Former Facebook security chief says it’s ‘too late’ to protect 2018 elections

Facebook’s recently departed security chief says US government inaction has ensured that the upcoming midterm elections will be vulnerable to hacking and online manipulation campaigns.

Alex Stamos — who left the company earlier this month — argued his case in an essay for Lawfare, saying it was “too late to protect the 2018 elections.” He’s responding to two pieces of news from yesterday: Microsoft seizing six domains apparently intended for Russian political phishing attacks, and Facebook deactivating 652 fake accounts and pages that were allegedly engaged in misinformation campaigns.

Stamos cites this as evidence that hackers from Russia (and now Iran) have not been deterred from election meddling, and he accuses the Obama administration, the Trump administration, and Congress of a “sclerotic response” to manipulation campaigns during the 2016 election. “If the United States continues down this path, it risks allowing its elections to become the World Cup of information warfare,” he writes.

His prescriptions for the 2020 US elections include promoting the Honest Ads Act, a bill that would mandate more transparency around online political ads, but with an amendment that would specify how influence campaigns could use huge voter databases for targeted ads. He also urges the US government to create a dedicated federal cybersecurity agency, as well as state-level security groups for preventing direct election-hacking — theoretically finding and fixing vulnerabilities like a recently revealed voting machine security hole.

The essay presents a counter-narrative to the widespread criticism that Facebook and other social media platforms have received for letting hackers manipulate their platforms. Stamos has been candid about the company’s security problems, and he reportedly upset some Facebook executives by pushing to reveal information about 2016 misinformation campaigns. Here, he writes that “social media platforms, including my former employer, made serious mistakes in 2016.” But he also focuses substantially on the government’s role in failing to prevent or punish attacks, as well as potential problems with other online ad companies that have “flown under the radar.”

Bob Lord, the Democratic National Committee’s chief security officer, made similar comments earlier today, after the DNC reported an attempted phishing attack to the FBI. “These threats are serious and that’s why it’s critical that we all work together, but we can’t do this alone,” Lord said. “We need the [Trump] administration to take more aggressive steps to protect our voting systems. It is their responsibility to protect our democracy from these types of attacks.”

Facebook’s security chief is leaving, and no one’s going to replace him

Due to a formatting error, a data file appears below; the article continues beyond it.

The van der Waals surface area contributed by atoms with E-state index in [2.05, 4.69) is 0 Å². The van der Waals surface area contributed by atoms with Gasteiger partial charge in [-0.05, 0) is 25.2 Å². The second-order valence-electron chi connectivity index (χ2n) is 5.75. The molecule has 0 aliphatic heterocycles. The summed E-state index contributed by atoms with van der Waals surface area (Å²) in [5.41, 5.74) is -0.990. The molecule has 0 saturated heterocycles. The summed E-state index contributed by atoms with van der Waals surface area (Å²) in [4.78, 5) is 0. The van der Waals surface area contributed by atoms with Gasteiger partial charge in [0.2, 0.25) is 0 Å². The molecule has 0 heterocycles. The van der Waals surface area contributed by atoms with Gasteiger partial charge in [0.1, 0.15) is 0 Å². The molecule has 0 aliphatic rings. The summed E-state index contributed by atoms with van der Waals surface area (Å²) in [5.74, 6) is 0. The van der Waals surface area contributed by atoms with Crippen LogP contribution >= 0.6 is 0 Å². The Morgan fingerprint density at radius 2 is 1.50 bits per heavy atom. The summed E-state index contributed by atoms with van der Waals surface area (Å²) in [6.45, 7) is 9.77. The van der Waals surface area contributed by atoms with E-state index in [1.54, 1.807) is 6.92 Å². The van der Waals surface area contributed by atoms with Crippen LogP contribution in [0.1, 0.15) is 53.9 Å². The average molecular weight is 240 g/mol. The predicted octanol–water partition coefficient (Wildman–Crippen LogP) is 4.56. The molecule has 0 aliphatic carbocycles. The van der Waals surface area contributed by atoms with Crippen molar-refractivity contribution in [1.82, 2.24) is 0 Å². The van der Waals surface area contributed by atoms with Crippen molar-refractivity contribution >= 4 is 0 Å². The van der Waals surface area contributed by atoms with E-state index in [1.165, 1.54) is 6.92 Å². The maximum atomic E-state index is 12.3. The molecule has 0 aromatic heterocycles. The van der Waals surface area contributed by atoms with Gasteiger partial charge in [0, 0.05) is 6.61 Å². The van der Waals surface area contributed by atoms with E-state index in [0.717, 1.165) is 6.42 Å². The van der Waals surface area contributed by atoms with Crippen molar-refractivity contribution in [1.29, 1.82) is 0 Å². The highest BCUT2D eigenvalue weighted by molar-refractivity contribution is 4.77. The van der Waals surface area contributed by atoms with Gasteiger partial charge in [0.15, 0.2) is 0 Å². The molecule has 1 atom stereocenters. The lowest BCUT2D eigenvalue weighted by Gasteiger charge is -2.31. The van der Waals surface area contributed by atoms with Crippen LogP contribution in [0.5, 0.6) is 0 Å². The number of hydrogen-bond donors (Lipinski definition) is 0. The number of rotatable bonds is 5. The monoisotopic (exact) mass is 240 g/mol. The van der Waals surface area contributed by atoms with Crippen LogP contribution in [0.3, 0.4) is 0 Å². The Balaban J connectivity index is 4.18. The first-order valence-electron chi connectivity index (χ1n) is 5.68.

Facebook’s chief security officer, Alex Stamos, said today that he’ll be leaving the company later this month. The announcement comes just a day after Facebook — and to a large extent, Stamos — revealed that Facebook had discovered malicious actors who continue to use the platform to manipulate political discussions and organizing in the United States.

Stamos won’t be replaced after he leaves, meaning no one will hold the title of “chief security officer” at Facebook. All eyes are trained on the company to see how it will deal with major security concerns, including the use of fake accounts to manipulate politics and the Cambridge Analytica data scandal.

Instead of building out a dedicated security team, Facebook has dissolved it and is instead embedding security engineers within its other divisions. “We are not naming a new CSO, since earlier this year we embedded our security engineers, analysts, investigators, and other specialists in our product and engineering teams to better address the emerging security threats we face,” a Facebook spokesman said in an email. Facebook will “continue to evaluate what kind of structure works best” to protect users’ security, he said.

Stamos’ departure still seems to be a big loss, even apart from the symbolic title. Stamos was known for being one of the few executives at Facebook willing to engage with people outside the company about the service’s ongoing problems. He frequently interacted with reporters on Twitter about security issues, often in unusually candid terms.

Facebook hired Stamos in 2015. He had worked at Yahoo in a similar role before then, but resigned after discovering that the company had built a system to scan emails for the US government, according to Reuters.

Stamos’ last day will be on August 17th. He’ll be teaching and conducting research at Stanford after that. In a statement, Facebook COO Sheryl Sandberg said the company “look[s] forward to collaborating with him in his new role.” Stamos’ departure had been decided on last year, according to a New York Times report from March, but Facebook reportedly wanted to keep him on until August.

Facebook is clearly aware that losing its chief security officer and dissolving its dedicated security team, in the middle of all that’s going on, is not a great look. So many of the company’s statements today are clearly designed to address obvious concerns that arise.

“We expect to be judged on what we do to protect people’s security, not whether we have someone with a certain title,” a spokesperson said. In another statement, Facebook said it is “investing heavily in security to address new types of threats” and that its new security structure has “helped us do more to keep people safe.”